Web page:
Friday, April 11, 2014


I first crossed paths with Emery Lord on October 29, 2010 (this date is real, I looked it up). The internet daisy chain that brought us together is long and tangled, but suffice it to say that we were both looking for someone willing to read and critique our "finished" manuscripts. Mine was a sort of Revolutionary era fantasy thing; hers was a contemporary young adult romance about a girl trying to reinvent herself a year after the unexpected death of her boyfriend, but told in a really smart, funny voice (look for this one on bookshelves in about a year). In those days, Emery also had a seedling of an idea about two best friends, one a shooting-star musician and the other a girl trying to separate herself from a series of bad habits; she called this idea OPEN ROAD SUMMER, and it will be available in a bookstore near you on Tuesday, April 15th.

I'm not much of a contemporary romance reader, but I fell in love with Emery's writing style when we were still strangers. Since then, she's become a great friend and writing partner, so it's a little difficult to "study" her work objectively. I was there when she was still trying to decide where to start the story (in a parking lot, beside a tour bus adorned with wildflowers). I watched her experiment with first person past tense and first person present (present tense won out). Characters changed names and song lyrics were rewritten, and every microscopic detail was attended to and optimized because that's just how Emery operates. I had a front-row seat while all the puzzle pieces clicked into place, and the entire process was magic.

So what makes OPEN ROAD SUMMER special?

* This isn't what I would consider a standard contemporary young adult romance. Our narrator, Reagan, has several interesting relationships, and one of them is indeed with an incredibly charming guy. But, this story is just as much about her relationship with her best friend, a famous musician reminiscent of Taylor Swift named Delilah (Dee for short). One thing Emery does as well as anyone in the business is craft compelling best friend relationships, and this is a pattern readers will notice through everything she writes. There are also specters of Reagan's long-absent mother and troubled ex-boyfriend; we never see them, but we can still feel their lingering impact.

* This book has a riveting and intelligent first person narrative voice. Since I've had the luxury of reading three of Emery's manuscripts now, I can say with confidence that all of her first person narrators have completely distinct voices. It's almost like she's performing a one-woman play, channeling the character in every tiny motion, every feeling, every word. When we meet the narrator of OPEN ROAD SUMMER, she's just decided to quit smoking, quit drinking, quit her ex-boyfriend, and put literal geographic distance between herself and her rock-bottom moment by going on tour with her famous best friend. Reagan doesn't always make the best choices, but she's trying; she's three-dimensional and real. You can hear the clacking of her trademark high-heeled shoes and the shutter of her camera. At times you can even feel her glaring at you, but you love her just the same.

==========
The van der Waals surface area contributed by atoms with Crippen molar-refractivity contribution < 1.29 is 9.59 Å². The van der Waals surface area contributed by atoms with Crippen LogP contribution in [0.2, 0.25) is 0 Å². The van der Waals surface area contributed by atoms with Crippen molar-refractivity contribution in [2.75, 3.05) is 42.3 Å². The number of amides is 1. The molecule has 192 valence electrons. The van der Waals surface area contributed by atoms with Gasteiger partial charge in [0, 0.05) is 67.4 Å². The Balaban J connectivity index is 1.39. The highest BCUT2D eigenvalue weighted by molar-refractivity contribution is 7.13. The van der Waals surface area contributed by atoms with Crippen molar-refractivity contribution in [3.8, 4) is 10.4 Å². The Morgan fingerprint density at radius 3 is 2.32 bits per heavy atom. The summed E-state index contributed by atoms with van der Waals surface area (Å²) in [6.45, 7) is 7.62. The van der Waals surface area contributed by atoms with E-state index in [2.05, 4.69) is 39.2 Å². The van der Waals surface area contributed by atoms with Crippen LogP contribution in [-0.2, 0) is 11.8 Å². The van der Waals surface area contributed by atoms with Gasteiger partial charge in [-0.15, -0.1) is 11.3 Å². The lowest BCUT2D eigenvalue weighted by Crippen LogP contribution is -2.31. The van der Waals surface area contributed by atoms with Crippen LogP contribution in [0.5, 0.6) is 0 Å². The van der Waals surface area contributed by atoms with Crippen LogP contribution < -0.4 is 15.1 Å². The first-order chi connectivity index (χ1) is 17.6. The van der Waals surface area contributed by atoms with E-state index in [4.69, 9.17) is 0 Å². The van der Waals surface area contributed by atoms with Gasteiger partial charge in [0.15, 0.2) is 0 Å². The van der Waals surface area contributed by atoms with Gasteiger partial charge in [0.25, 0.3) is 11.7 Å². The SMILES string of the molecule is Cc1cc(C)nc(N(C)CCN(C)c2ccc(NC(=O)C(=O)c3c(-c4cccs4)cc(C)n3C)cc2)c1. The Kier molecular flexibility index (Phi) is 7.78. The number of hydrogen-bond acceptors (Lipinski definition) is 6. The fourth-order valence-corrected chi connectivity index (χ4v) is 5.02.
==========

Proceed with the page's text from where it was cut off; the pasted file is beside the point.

* Another thing Emery does as well as anyone: she creates these tiny, poignant moments and wrings all the emotion right out of them. OPEN ROAD SUMMER is an especially nice showcase for this because our narrator, Reagan, is a photographer. She's always looking for these snapshot moments, and when she finds them, she captures them, internalizes them, processes them, and reacts to them. Reagan does this with her friend Dee, capturing her open spirit, how she treats her fans, how she handles the press in the midst of scandal, and how she behaves when she's out of the spotlight. Reagan does this with her father, a recovering alcoholic who managed to pull his life back together after his wife walked out and left him to raise his daughter alone. And, she does it with charming former boy-bander Matt Finch, who joins Dee on tour, both as a personal favor to a friend and in hopes of finding something to break his longstanding songwriter's block. Reagan, for all of her rough edges and attitude, realizes that everyone around her has a story to tell (including her), and her photographer's eye captures the key thousand words.

This book is such a satisfying, pleasant read. It made me laugh, and funny is such a rare and delightful treat. It's fun without being fluffy, it's substantive without being heavy, and it has just the right amount of romance (of about a PG-rated level) to satisfy readers who want it and to not bog down readers who don't really care about that stuff.

If you'd like a free copy of OPEN ROAD SUMMER, enter by leaving a comment below, and please include a twitter handle or some way for me to contact you if you win. On May 1, 2014, I'll choose a winner using a random selector. If I get enough entries, I'll give away TWO. This is open to readers in the United States and abroad. Thanks!

UPDATE: I'm reminded that leaving comments on these blog posts isn't as easy as it used to be. If you don't want to mess with the Google comments, you can also enter through email (bethany at bethanyrobison dot com) or contact me on twitter (@BethanyRobison). Thanks!